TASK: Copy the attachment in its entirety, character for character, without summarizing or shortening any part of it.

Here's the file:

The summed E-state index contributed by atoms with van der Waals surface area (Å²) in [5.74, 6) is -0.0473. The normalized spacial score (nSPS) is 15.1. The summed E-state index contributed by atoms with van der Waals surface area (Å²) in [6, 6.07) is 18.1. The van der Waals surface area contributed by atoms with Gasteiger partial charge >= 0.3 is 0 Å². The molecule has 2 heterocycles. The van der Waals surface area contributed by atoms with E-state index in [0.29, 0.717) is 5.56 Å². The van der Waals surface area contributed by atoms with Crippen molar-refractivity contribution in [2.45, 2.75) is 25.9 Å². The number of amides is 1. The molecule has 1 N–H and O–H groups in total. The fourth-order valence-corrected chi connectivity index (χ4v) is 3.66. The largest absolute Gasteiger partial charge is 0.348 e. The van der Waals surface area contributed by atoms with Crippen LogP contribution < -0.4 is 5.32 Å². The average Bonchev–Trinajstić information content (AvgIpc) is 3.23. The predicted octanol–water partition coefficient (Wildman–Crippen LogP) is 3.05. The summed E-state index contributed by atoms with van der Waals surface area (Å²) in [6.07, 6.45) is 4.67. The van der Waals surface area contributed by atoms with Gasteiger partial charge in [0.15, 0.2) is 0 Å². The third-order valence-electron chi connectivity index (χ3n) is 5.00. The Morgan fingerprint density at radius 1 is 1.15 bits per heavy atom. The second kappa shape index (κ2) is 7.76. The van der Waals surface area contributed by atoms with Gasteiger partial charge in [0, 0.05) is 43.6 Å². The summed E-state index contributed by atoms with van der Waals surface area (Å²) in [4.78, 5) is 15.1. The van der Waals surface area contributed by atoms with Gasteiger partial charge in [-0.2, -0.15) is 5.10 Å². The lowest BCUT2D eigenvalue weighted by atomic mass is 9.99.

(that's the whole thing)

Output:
The summed E-state index contributed by atoms with van der Waals surface area (Å²) in [5.74, 6) is -0.0473. The normalized spacial score (nSPS) is 15.1. The summed E-state index contributed by atoms with van der Waals surface area (Å²) in [6, 6.07) is 18.1. The van der Waals surface area contributed by atoms with Gasteiger partial charge >= 0.3 is 0 Å². The molecule has 2 heterocycles. The van der Waals surface area contributed by atoms with E-state index in [0.29, 0.717) is 5.56 Å². The van der Waals surface area contributed by atoms with Crippen molar-refractivity contribution in [2.45, 2.75) is 25.9 Å². The number of amides is 1. The molecule has 1 N–H and O–H groups in total. The fourth-order valence-corrected chi connectivity index (χ4v) is 3.66. The largest absolute Gasteiger partial charge is 0.348 e. The van der Waals surface area contributed by atoms with Crippen LogP contribution < -0.4 is 5.32 Å². The average Bonchev–Trinajstić information content (AvgIpc) is 3.23. The predicted octanol–water partition coefficient (Wildman–Crippen LogP) is 3.05. The summed E-state index contributed by atoms with van der Waals surface area (Å²) in [6.07, 6.45) is 4.67. The van der Waals surface area contributed by atoms with Gasteiger partial charge in [0.15, 0.2) is 0 Å². The third-order valence-electron chi connectivity index (χ3n) is 5.00. The Morgan fingerprint density at radius 1 is 1.15 bits per heavy atom. The second kappa shape index (κ2) is 7.76. The van der Waals surface area contributed by atoms with Gasteiger partial charge in [0, 0.05) is 43.6 Å². The summed E-state index contributed by atoms with van der Waals surface area (Å²) in [4.78, 5) is 15.1. The van der Waals surface area contributed by atoms with Gasteiger partial charge in [-0.2, -0.15) is 5.10 Å². The lowest BCUT2D eigenvalue weighted by atomic mass is 9.99.